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Water Resources Management

, Volume 29, Issue 5, pp 1713–1730 | Cite as

Extended Period Simulation of Pressure-Deficient Networks Using Pressure Reducing Valves

  • P. SivakumarEmail author
  • R. K. Prasad
Article

Abstract

Generally, the water distribution networks are designed for peak demands so that under normal operating conditions pressure is adequate to meet the nodal demand however, due to this, the pressure remains excessive when the consumption is low. This leads to huge water leakages and pipe bursts due to excess available pressure. These excess of pressure can be reduced by operating pressure reducing valves. Moreover, the pressure deficient conditions of water distribution network depends on many factors such as excess demand (i.e., fire fighting demand), location and elevation of nodes, location and pressure setting values of pressure reducing valve, ageing of pipes (i.e., increase the pipe roughness) etc. In exceptional situations, pressure deficient condition also may occur when there is a fire demand while pressure reducing valves are in operating condition. The available literature of the pressure deficient condition as well as optimal location, number and their pressure setting values of pressure reducing valves are analysed by mathematical programming or optimization methods. Normally, it is cumbersome to the field engineers to use the any toolkit utility functions. Hence in this study, the pressure deficient condition is analysed via the method of modified pressure-deficient network algorithm without using EPANET toolkit functions which are coupled with pressure reducing valve operation. A benchmark problem is analysed and compared for the proposed method. Further, a real water distribution networks is analysed introducing fire demand at junction/distribution node using fixed and diurnal nodal demand pattern coupled with and without pressure reducing valve operation in a single hydraulic simulation.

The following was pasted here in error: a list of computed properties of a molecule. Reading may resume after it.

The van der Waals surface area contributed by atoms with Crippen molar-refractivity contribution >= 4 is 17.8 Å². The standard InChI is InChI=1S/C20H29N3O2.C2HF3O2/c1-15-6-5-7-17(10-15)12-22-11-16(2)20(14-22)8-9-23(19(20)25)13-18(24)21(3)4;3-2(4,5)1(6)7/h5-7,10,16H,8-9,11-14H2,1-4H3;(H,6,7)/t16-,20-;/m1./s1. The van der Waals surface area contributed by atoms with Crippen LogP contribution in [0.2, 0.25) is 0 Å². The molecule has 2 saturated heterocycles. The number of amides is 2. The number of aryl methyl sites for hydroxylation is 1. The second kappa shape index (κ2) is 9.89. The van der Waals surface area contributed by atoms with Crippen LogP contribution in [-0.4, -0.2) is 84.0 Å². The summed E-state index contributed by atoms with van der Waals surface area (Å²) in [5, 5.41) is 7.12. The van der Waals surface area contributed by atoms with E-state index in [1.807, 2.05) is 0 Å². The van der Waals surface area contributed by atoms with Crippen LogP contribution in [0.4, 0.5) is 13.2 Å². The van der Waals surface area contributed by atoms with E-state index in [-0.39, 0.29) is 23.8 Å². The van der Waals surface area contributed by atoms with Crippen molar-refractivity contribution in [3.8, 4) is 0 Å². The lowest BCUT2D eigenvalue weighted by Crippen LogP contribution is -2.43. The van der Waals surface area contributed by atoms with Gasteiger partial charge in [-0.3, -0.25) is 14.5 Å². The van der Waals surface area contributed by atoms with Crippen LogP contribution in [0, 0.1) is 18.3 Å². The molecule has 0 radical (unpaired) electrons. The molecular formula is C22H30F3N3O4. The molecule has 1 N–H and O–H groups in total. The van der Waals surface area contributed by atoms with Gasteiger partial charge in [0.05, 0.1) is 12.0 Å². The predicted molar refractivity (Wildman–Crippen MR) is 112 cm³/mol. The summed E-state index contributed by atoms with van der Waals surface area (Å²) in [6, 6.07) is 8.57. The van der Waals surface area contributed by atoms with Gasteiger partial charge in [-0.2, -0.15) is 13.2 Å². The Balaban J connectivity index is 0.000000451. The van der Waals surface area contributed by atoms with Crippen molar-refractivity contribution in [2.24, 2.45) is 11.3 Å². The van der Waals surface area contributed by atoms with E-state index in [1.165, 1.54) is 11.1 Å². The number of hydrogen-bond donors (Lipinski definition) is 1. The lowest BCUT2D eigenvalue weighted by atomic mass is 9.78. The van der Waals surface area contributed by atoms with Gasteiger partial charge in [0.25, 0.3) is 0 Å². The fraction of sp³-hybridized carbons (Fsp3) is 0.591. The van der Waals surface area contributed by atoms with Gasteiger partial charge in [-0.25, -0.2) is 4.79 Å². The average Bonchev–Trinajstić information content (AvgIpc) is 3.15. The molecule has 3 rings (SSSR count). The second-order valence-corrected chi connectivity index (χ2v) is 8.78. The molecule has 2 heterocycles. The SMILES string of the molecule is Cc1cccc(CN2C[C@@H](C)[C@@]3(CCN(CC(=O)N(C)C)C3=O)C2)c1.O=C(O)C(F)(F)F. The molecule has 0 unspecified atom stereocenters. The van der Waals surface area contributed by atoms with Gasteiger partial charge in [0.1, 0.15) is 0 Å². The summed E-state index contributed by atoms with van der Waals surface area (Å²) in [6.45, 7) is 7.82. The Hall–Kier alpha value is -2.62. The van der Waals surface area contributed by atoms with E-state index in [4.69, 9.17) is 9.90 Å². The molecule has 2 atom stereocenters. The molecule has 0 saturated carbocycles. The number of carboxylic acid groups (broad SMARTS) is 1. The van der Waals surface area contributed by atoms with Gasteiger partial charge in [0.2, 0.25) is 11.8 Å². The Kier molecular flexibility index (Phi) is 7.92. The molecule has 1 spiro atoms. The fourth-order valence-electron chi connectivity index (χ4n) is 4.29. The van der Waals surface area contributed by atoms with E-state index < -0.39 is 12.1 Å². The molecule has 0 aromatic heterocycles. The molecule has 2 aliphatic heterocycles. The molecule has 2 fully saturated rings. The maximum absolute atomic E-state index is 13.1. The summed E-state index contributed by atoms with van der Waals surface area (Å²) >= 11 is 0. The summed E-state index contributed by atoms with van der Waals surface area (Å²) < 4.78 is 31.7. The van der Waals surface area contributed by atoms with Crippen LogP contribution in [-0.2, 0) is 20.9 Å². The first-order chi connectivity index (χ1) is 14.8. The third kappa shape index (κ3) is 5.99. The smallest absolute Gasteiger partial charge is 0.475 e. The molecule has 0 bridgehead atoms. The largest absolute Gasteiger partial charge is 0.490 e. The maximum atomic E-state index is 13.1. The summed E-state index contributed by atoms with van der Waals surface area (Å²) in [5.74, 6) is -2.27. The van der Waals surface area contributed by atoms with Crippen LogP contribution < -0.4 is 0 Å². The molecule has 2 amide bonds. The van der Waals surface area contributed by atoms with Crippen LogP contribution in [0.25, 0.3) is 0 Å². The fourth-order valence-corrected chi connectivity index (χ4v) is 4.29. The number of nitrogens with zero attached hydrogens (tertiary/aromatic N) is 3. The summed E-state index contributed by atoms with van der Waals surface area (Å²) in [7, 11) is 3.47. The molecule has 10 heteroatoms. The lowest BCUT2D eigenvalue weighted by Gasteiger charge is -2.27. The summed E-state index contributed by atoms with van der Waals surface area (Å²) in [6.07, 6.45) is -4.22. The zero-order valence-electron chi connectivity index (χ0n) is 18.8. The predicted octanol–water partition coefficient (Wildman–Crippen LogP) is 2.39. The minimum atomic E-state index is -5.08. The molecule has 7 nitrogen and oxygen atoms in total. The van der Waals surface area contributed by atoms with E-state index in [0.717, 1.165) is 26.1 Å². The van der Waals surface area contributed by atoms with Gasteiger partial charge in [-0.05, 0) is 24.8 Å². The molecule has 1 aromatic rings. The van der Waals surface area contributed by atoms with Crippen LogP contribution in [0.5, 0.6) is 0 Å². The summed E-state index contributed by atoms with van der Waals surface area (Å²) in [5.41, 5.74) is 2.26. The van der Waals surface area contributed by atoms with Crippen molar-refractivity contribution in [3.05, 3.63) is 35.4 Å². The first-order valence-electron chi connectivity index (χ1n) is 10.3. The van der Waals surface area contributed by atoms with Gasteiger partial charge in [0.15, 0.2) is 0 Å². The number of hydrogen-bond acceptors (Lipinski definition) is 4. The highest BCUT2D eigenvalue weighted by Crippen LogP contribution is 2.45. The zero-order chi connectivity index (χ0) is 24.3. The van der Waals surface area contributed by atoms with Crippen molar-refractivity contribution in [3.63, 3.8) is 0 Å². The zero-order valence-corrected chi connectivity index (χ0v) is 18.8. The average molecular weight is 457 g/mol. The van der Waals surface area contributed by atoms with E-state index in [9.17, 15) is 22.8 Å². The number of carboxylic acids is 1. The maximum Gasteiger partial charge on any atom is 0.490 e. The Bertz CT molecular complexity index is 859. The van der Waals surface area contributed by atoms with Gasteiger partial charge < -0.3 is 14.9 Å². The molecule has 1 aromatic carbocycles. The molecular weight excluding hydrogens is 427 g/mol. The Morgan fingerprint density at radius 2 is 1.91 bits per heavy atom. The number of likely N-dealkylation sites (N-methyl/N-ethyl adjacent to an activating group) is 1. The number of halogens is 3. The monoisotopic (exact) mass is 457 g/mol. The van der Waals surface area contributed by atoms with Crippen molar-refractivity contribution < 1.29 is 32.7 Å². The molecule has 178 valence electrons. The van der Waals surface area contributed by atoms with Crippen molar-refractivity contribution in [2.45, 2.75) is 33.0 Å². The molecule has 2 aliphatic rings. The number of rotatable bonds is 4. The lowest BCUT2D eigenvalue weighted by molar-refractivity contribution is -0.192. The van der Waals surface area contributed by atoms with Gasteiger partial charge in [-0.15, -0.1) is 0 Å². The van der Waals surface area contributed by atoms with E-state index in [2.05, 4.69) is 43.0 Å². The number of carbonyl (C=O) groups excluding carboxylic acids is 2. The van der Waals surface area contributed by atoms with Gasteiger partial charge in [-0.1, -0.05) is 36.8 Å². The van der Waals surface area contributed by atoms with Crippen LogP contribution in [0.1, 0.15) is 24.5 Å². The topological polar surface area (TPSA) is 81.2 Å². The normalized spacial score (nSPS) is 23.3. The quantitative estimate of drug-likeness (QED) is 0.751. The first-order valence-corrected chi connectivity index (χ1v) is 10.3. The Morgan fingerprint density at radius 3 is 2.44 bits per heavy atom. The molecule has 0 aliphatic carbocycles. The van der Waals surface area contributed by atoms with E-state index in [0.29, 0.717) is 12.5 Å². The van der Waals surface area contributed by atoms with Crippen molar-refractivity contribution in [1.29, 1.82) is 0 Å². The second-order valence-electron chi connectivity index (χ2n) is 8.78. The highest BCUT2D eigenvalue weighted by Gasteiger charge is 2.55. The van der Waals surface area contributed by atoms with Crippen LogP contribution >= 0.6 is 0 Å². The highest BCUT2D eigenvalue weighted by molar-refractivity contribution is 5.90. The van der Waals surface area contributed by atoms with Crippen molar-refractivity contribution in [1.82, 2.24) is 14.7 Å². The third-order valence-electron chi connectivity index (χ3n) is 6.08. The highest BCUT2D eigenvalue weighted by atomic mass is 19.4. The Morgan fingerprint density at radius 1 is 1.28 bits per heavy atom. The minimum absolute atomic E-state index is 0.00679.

Keywords

Fire demand Pressure-driven analysis Pressure-deficient condition Pressure reducing valves Variable demand pattern Water distribution network 

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Copyright information

© Springer Science+Business Media Dordrecht 2014

Authors and Affiliations

  1. 1.Department of Civil EngineeringNERISTItanagarIndia

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